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Last Update: Monday October 23, 2017

Key Idea: Be Bold

Oregon Log owner Mike Neary shares the mystique of log home living from his first 20-by-20 cabin at the base of Mt. Hood to his present day masterpieces.   More...

Key Question:

A: 

Find a good idea, assess the market then get started.  If you are not bold, you are probably not already a business owner, and if you can't stomach risk, you should keep your job with a paycheck.
 
We've written much about courage here, and you need to know that it is the only common quality we find in every business owner that we have studied.

In this library there are men, women, and people of all ages. Some have nearly no education -- Heliodoro Valadez only finished third grade -- and many have advanced degrees. There are those born in the US and brand new Americans who came here to make a better life for themselves and their families. 

Q: What launched Mike into the log home business?

A: Mike was a ski instructor on Mount Hood. He loved skiing and being surrounded by nature. So, he decided to build a little log home in a place where he could enjoy the view of his favorite mountain. After that he couldn't imagine living in anything other than a log home, and he knew other people loved log homes too.

The bold part of Mike's launch was that he built his first log home with blow-down logs on US Forest Service land. The tiny home was loved by everyone who saw it, including the Forest Service officials. It became everybody's special place. But when called to question, they had to ask him to dismantle the house. The experience demonstrated that he had talent, and the Forest Service felt so bad about making him leave this sweet place, that they gave him some of those logs to build himself a new home on land he could own.

Think about it

What kind of bold move did you make to launch your business? Is it time to make another bold move? Is it time to be brave again? If you knew you would succeed, what steps would you take next to grow your business?
 
 

Clip from: Oregon Log Homes - they're building beauty.

National Home Builders'  "Best in America" Award

Oregon: As a young ski instructor on Mount Hood, Mike Neary built his first log home for himself.  When friends and family all bragged on it and wanted a log home too, he knew he had stumbled on to his life's work.

Today his company, Oregon Log Homes, builds the most beautiful log homes in the world.  The National Home Builders Association gave it "The Best In American Living" award and that won the attention of Disney.  Oregon Log Home was given the opportunity to build the Fort Wilderness Lodge in Orlando.

While much of the work is done by hand, Mike invented a way to automate some of the process which keeps the company competitive while still thoroughly unique.

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Oregon Log Homes, Inc.

Mike Neary, CEO, founder

1399 N. Highway 197
Maupin, OR 97037

Visit our web site: http://www.oregonloghomes.com

Business Classification:
Construction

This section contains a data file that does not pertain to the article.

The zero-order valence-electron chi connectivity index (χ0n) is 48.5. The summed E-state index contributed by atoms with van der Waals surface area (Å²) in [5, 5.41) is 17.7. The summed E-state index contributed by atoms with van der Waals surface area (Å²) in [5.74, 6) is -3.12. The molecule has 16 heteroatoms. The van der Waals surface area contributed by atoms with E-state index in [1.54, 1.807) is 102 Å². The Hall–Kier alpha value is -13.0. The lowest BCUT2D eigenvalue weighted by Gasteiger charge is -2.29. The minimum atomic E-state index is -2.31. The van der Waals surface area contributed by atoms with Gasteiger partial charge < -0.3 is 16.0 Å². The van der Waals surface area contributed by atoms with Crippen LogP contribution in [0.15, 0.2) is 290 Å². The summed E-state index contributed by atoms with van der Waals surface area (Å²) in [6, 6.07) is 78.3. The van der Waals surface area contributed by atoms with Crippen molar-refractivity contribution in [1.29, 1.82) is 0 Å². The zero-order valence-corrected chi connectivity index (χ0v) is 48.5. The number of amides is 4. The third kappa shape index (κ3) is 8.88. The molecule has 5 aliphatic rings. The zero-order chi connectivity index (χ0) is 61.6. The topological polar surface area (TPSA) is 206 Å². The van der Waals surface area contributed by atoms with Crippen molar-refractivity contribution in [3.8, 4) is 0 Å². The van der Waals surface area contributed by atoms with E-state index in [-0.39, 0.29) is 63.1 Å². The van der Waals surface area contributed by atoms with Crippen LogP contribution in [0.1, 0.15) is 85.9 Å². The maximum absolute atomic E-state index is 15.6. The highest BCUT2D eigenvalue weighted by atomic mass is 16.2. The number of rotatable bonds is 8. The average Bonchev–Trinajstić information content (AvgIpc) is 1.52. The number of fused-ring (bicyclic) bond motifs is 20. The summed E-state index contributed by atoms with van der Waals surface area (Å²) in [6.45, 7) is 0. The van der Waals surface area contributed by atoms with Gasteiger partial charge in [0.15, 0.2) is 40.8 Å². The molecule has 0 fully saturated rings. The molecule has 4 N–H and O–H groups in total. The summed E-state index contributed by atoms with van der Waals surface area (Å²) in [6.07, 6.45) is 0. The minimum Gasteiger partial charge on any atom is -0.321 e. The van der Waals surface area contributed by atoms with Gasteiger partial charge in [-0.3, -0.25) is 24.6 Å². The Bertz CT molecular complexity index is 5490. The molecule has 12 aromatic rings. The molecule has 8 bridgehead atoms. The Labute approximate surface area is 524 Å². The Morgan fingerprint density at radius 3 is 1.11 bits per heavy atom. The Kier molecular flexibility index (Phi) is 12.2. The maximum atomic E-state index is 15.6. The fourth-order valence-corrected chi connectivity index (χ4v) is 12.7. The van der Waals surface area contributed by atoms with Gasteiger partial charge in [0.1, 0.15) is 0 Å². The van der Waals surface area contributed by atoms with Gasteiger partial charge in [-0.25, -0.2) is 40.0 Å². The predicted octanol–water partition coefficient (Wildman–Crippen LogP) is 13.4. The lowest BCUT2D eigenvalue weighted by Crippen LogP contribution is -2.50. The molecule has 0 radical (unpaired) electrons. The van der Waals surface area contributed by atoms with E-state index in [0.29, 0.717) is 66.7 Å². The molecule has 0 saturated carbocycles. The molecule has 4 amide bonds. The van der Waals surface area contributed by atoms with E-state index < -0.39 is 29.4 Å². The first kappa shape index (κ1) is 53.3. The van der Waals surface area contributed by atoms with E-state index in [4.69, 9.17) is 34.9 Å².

Year Founded:

Be Bold

HATTIE: Hi. I'm Hattie Bryant. We're all about how
to start, how to run and how to grow a business. In fact,
our mission statement is learn today, earn tomorrow.

If you take time to learn, you increase your power to earn.

Today you'll meet Mike Neary, founder and owner of Oregon Log Homes. Also, our marketing advisor, will tell us why it is important to set aside a certain percentage of our revenue for the sales and marketing efforts and why selling is such a mysterious process. We call what you are now going to experience a Master Class. This is not a traditional class taught by a teacher. This is an opportunity for you to be with a master small business owner.

Teachers teach classes. Working artists present a master class. No gurus, no academics, no journalists allowed in the master class. Come with me now to Sisters, Oregon, to meet a master small business owner, inventor, artist, craftsman and visionary.

(Voiceover) What is this mystique that a lot of us have about logs and living in a log house?

MIKE NEARY (Oregon Log Homes): (Voiceover) Well, it's just the most comfortable feeling in the world to be in a log home.

HATTIE: (Voiceover) Back in 1970 Mike Neary dropped out of college because he was too busy skiing and teaching skiing on Mt. Hood in Oregon. He built his first log home on National Forest Service property in view of the mountain he loved. Was it one room or...

MIKE: Yeah. It was a 20-by-20 cabin, had a cute little loft and it had a little sunken fireplace area and a little fireplace in it.

HATTIE: And a little bathroom and a little kitchen.

MIKE: Well, no bathroom. The bathroom was actually behind the trees outside 'cause we had no plumbing. Remember this was on Forest Service land and not mine.

HATTIE: So, no television.

MIKE: No. No TV. No.

HATTIE: Because there was no power.

MIKE: There was no power.

HATTIE: So this is a contrast to what we're going to see later.

MIKE: Oh, totally. Yes. It's a total contrast. But, you know, I wouldn't mind living in that again. I would love to have that little cabin. There was a petition by the little town of Rhododendron, which is on Mt. Hood. Everybody just loved this little cabin. It was really cute. And we weren't hurting anyone. But, you know, the Forest Service felt, `Well, if we let these guys do it, everybody's going to do it and we're going to have a community in here and it doesn't work.' So they made me tear it down. But I said, `Well, I want to build another home. I've designed this house, this log house, and I want to build another one and I need some logs.' The forester -- the ranger at the time -- said, `Well, let's work it out.' So for $130, he gave me enough logs out of the Mt. Hood watershed -- they didn't usually let you log in there -- to build that second house.

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